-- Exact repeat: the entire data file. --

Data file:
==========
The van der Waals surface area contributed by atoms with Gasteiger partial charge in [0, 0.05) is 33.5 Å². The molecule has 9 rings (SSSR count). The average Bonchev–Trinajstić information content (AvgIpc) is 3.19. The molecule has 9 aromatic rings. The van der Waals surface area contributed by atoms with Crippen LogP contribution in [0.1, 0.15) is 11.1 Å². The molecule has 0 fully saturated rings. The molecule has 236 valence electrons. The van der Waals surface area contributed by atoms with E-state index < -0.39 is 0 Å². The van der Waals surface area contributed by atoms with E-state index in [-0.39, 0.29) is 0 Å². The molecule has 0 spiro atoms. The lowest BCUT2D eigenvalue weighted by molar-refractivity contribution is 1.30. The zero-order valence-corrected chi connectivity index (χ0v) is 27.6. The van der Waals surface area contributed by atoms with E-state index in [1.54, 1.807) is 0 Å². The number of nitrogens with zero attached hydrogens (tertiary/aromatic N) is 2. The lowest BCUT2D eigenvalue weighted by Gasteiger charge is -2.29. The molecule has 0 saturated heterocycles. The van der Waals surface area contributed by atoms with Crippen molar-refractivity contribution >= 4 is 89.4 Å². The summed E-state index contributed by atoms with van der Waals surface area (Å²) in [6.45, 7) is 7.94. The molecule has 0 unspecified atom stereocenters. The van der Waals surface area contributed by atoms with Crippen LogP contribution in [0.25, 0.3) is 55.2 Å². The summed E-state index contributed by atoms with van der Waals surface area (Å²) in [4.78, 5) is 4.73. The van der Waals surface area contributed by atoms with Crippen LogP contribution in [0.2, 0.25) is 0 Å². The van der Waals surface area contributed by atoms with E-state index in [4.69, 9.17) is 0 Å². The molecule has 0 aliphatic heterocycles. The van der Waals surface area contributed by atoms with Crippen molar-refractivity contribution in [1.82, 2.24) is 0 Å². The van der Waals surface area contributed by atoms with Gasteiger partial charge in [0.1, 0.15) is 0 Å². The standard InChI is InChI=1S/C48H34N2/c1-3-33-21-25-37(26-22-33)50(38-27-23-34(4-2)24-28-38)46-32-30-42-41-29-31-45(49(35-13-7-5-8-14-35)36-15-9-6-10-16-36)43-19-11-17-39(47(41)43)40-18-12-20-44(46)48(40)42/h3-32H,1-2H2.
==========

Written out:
The van der Waals surface area contributed by atoms with Gasteiger partial charge in [0, 0.05) is 33.5 Å². The molecule has 9 rings (SSSR count). The average Bonchev–Trinajstić information content (AvgIpc) is 3.19. The molecule has 9 aromatic rings. The van der Waals surface area contributed by atoms with Crippen LogP contribution in [0.1, 0.15) is 11.1 Å². The molecule has 0 fully saturated rings. The molecule has 236 valence electrons. The van der Waals surface area contributed by atoms with E-state index < -0.39 is 0 Å². The van der Waals surface area contributed by atoms with E-state index in [-0.39, 0.29) is 0 Å². The molecule has 0 spiro atoms. The lowest BCUT2D eigenvalue weighted by molar-refractivity contribution is 1.30. The zero-order valence-corrected chi connectivity index (χ0v) is 27.6. The van der Waals surface area contributed by atoms with E-state index in [1.54, 1.807) is 0 Å². The number of nitrogens with zero attached hydrogens (tertiary/aromatic N) is 2. The lowest BCUT2D eigenvalue weighted by Gasteiger charge is -2.29. The molecule has 0 saturated heterocycles. The van der Waals surface area contributed by atoms with Crippen molar-refractivity contribution >= 4 is 89.4 Å². The summed E-state index contributed by atoms with van der Waals surface area (Å²) in [6.45, 7) is 7.94. The molecule has 0 unspecified atom stereocenters. The van der Waals surface area contributed by atoms with Crippen LogP contribution in [0.25, 0.3) is 55.2 Å². The summed E-state index contributed by atoms with van der Waals surface area (Å²) in [4.78, 5) is 4.73. The van der Waals surface area contributed by atoms with Crippen LogP contribution in [0.2, 0.25) is 0 Å². The van der Waals surface area contributed by atoms with E-state index in [4.69, 9.17) is 0 Å². The molecule has 0 aliphatic heterocycles. The van der Waals surface area contributed by atoms with Crippen molar-refractivity contribution in [1.82, 2.24) is 0 Å². The van der Waals surface area contributed by atoms with Gasteiger partial charge in [0.1, 0.15) is 0 Å². The standard InChI is InChI=1S/C48H34N2/c1-3-33-21-25-37(26-22-33)50(38-27-23-34(4-2)24-28-38)46-32-30-42-41-29-31-45(49(35-13-7-5-8-14-35)36-15-9-6-10-16-36)43-19-11-17-39(47(41)43)40-18-12-20-44(46)48(40)42/h3-32H,1-2H2.